How to Use ‘Right to be Forgotten’ as a Censorship Tool

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A French data regulator is asking for more powers to remove out-of-date or embarrassing content from the web. This effectively turns the ‘right to be forgotten’ rule into a censorship tool.

In the latest ECJ case to be heard in Luxembourg on Tuesday, the French data regulator is seeking to extend that power so that it applies universally. That would permit national regulators to hide articles deemed unacceptable not only from their own cyberspace such as google.fr, but also from global domains including google-com and from those of other countries.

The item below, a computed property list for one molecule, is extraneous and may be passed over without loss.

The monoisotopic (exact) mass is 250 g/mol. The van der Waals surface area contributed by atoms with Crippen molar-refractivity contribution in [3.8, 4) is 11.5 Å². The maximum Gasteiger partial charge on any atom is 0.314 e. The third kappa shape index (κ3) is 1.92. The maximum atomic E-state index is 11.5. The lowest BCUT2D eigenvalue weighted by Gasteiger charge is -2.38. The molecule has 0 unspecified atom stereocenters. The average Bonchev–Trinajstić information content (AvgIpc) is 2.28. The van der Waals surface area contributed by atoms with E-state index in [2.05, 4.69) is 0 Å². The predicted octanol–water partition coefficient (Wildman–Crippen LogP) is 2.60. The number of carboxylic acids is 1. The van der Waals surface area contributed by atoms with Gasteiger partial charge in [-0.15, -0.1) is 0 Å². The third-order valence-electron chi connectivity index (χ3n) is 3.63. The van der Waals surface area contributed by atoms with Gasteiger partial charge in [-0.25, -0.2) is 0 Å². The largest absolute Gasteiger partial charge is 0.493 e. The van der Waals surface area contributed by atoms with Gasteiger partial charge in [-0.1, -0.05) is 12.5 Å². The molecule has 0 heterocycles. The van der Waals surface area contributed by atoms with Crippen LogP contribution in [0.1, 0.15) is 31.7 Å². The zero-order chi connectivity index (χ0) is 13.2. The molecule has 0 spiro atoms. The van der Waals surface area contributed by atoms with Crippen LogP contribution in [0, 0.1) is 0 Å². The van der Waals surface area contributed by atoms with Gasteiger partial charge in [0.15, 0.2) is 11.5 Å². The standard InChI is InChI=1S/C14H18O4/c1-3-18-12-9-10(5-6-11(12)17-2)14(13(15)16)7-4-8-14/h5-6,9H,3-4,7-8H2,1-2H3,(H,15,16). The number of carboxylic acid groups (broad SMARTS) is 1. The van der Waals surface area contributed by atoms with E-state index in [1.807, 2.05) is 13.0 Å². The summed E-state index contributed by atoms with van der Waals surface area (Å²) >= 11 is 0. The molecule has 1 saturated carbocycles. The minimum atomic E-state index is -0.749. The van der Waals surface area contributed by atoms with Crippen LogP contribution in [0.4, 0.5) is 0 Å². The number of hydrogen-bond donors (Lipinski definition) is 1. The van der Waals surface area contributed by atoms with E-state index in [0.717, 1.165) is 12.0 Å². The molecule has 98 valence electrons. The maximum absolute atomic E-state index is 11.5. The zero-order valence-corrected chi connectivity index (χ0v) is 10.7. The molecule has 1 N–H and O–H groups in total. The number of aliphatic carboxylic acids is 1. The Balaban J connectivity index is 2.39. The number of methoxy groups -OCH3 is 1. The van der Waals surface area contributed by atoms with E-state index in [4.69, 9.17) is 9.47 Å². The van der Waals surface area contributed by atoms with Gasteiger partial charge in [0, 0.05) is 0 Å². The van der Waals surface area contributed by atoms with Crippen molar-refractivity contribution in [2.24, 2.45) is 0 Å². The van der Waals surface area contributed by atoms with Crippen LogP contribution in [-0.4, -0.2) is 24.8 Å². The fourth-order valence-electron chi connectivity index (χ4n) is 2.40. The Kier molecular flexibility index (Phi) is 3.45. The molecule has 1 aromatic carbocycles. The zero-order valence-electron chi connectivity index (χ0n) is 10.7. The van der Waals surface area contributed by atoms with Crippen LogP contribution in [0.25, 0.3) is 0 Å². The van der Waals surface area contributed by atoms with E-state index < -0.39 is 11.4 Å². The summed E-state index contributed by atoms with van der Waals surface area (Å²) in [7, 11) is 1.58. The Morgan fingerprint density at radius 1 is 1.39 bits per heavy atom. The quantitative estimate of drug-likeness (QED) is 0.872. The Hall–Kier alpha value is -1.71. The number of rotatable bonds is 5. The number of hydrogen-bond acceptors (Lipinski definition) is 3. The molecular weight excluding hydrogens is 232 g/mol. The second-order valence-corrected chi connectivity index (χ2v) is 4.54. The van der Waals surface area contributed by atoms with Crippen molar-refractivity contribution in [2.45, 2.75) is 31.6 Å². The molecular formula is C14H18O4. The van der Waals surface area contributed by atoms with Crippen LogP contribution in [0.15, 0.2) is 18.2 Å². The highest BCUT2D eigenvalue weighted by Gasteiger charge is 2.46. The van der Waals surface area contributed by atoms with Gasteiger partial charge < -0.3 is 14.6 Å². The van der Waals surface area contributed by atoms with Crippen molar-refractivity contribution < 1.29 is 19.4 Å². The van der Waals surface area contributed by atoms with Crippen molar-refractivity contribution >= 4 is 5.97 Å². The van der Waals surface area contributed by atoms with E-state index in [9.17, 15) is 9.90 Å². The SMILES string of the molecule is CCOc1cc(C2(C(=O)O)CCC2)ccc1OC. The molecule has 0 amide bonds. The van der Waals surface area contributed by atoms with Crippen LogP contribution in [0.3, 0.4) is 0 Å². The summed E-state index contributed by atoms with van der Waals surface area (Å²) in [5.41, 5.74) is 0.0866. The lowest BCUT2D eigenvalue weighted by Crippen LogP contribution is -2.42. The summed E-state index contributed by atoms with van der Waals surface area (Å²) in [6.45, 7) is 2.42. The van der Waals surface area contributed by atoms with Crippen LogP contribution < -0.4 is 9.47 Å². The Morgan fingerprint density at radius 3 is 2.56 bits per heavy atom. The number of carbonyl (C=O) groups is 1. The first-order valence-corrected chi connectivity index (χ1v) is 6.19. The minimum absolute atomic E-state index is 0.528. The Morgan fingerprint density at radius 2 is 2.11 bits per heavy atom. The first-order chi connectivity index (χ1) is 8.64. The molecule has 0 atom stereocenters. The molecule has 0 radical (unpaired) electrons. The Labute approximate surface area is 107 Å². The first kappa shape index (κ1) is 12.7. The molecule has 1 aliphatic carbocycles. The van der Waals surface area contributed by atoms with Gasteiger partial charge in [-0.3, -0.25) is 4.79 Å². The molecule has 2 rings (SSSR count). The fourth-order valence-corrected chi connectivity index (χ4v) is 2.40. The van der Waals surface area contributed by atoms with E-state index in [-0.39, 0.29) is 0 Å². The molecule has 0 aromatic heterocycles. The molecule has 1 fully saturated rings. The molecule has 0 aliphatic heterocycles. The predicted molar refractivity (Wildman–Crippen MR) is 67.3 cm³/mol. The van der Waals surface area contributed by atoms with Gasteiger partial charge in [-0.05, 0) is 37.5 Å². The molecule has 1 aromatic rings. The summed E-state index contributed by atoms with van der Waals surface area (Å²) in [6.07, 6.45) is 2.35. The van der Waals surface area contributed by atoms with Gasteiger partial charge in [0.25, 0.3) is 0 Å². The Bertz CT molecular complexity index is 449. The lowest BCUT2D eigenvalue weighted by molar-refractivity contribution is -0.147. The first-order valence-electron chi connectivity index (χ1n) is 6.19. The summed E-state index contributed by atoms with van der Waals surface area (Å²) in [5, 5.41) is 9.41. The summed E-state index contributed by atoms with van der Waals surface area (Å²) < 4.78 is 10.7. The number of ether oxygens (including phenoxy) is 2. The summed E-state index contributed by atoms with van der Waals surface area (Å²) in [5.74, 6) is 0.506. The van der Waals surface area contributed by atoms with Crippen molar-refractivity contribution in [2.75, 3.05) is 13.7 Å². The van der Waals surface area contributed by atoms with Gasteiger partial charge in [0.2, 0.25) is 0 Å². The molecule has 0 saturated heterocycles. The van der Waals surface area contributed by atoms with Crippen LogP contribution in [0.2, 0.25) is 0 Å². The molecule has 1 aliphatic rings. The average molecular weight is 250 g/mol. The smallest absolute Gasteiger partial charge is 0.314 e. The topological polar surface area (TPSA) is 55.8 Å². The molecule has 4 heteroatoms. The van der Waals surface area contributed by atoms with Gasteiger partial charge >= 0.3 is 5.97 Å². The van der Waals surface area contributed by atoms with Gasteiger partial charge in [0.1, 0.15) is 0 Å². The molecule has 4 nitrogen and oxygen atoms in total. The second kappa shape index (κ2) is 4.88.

Google of course is resisting this, saying it would create a precedent for authoritarian governments to limit free speech. We don’t need a Ministry of Truth, thanks.

Check It Out: How to Use ‘Right to be Forgotten’ as a Censorship Tool

How to Use ‘Right to be Forgotten’ as a Censorship Tool

One Comment Add a comment

  1. John Kheit

    Like I’ve said, the right to be forgotten is a really good idea, implemented really poorly in the EU (as are most things). But big credit to them to having the right idea. Problem is you need smart people to come up with the regulations and your choices are usually self interested industry devils, or idiot communist bureaucrats, and nothing in between.

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